In 1987, Assata Shakur wrote about this very trend in her autobiography.
So what do we do now? Fortunately, we live in an age where there are hackers to hack hackers and film editors with a keen eye for editing. Ava DuVernay quickly pointing out the obvious edits in the released footage of the Sandra Bland video, which only points to more attempts at a police cover up. Similarly, I am hoping that the coding community can solve the problem with the photograph and put all our fears to rest. I’m relying on you techy-smarty-pants guys to tell me if I’m off mark here.
Remember back in 2001, when digital cameras were somewhat affordable and we began to do away 35mm? There were, like, sooo passé. Digital cameras were great! If you didn’t like a shot, you could erase it immediately and not waste film. But the first digital cameras also time stamped everything, and that was annoying. You’d go to print your pictures, and there in the lower right hand corner of your shot was the date AND time of the picture when it was taken. Remember? Ugh!
Soooo…did that technology go away? Did cameras suddenly stop storing metadata? I don’t think so. From what I hear, the metadata will tell you the time, date and the model of the camera used to capture the image. Would it then be possible to compare the mugshot’s synchronized metadata with the official date and time of arrest for an answer to this riddle? Now, of course, this would require access to the police department’s official, unedited version of the jpeg (or whatever backwater file format Waller County saves its stuff on), which would mean they turn it over peaceably or Anonymous gets to doing what they do for cartwheels and giggles.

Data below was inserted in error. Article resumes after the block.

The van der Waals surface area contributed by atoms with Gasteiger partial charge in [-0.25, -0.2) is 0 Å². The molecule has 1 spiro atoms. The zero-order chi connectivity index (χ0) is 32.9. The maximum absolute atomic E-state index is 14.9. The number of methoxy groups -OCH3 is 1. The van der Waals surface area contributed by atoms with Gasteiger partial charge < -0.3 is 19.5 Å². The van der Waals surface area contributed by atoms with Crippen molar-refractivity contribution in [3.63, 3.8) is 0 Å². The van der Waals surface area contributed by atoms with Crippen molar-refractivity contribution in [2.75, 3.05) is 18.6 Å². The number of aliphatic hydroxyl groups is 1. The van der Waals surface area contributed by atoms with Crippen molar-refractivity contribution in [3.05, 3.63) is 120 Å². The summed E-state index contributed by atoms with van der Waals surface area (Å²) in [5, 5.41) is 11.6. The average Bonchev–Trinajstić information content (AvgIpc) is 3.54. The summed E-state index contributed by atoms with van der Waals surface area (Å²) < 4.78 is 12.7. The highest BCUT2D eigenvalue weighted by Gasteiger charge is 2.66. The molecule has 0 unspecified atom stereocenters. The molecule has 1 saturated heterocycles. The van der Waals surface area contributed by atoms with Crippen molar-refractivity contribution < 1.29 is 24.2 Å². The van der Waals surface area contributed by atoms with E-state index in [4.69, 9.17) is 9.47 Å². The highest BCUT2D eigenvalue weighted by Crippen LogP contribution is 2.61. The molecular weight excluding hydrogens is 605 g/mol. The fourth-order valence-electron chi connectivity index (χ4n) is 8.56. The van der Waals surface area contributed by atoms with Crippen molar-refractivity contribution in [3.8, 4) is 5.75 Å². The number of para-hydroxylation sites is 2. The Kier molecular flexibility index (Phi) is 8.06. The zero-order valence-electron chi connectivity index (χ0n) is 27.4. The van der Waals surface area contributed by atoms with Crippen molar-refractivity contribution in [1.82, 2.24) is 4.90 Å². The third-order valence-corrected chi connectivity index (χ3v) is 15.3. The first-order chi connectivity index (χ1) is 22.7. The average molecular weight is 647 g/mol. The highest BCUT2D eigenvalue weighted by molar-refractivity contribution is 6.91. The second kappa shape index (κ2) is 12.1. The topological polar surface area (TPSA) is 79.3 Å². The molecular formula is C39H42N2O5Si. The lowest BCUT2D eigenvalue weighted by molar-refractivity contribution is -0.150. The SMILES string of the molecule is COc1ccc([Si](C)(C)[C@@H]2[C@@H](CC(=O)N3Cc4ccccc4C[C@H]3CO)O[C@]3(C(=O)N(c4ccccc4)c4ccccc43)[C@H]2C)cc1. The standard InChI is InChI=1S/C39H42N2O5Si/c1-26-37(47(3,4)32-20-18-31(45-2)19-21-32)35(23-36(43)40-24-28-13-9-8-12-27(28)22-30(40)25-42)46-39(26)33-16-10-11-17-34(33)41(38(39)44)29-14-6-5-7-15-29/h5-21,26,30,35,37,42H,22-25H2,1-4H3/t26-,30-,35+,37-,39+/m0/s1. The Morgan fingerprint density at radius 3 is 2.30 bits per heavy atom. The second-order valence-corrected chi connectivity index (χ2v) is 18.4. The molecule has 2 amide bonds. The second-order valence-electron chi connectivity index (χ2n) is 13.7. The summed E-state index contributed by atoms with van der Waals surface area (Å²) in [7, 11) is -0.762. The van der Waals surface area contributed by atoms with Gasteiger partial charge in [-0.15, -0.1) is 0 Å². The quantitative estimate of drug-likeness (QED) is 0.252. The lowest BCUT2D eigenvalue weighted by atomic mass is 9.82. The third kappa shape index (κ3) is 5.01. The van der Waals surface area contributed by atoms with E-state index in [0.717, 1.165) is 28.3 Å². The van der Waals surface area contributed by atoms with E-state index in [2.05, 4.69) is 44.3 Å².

In other words, if Sandra Bland died (or was killed) at 10 am and the picture was taken at 2 pm that same day, what would that implicate?
When all is said and done, I want to believe that the police department did not take the battered, lifeless body of a Black woman, undress her from her street clothes, redress her in a prison jumpsuit, lie her on the floor, angle her head, hover above her and snap a picture in order to prove she was processed “properly”. I want to believe that there wasn’t some sick necrophiliac taking pleasure in every sordid second of that encounter. I want to believe that although it is a vile system, that white supremacist law enforcement would have at least that much human decency left in it. Nevertheless, it is hard for me to believe this, because not only does history tell me different, Twitter tells me different by the nanosecond. If I had a nickel for every time “Real Americans” and their soft shoeing sidekicks uttered the words “if she didn’t have an attitude, she wouldn’t be dead”, I’d be able to afford to take the entire MOM Squad out for BBQ chicken and ribs at Big Lou’s. It’s not quite reparations…but hey. Those are some good ribs.
So, what do you think? Could metadata solve the mystery of the mugshot?
Rest in power and peaceful journey, sweet Sandy. Your life mattered.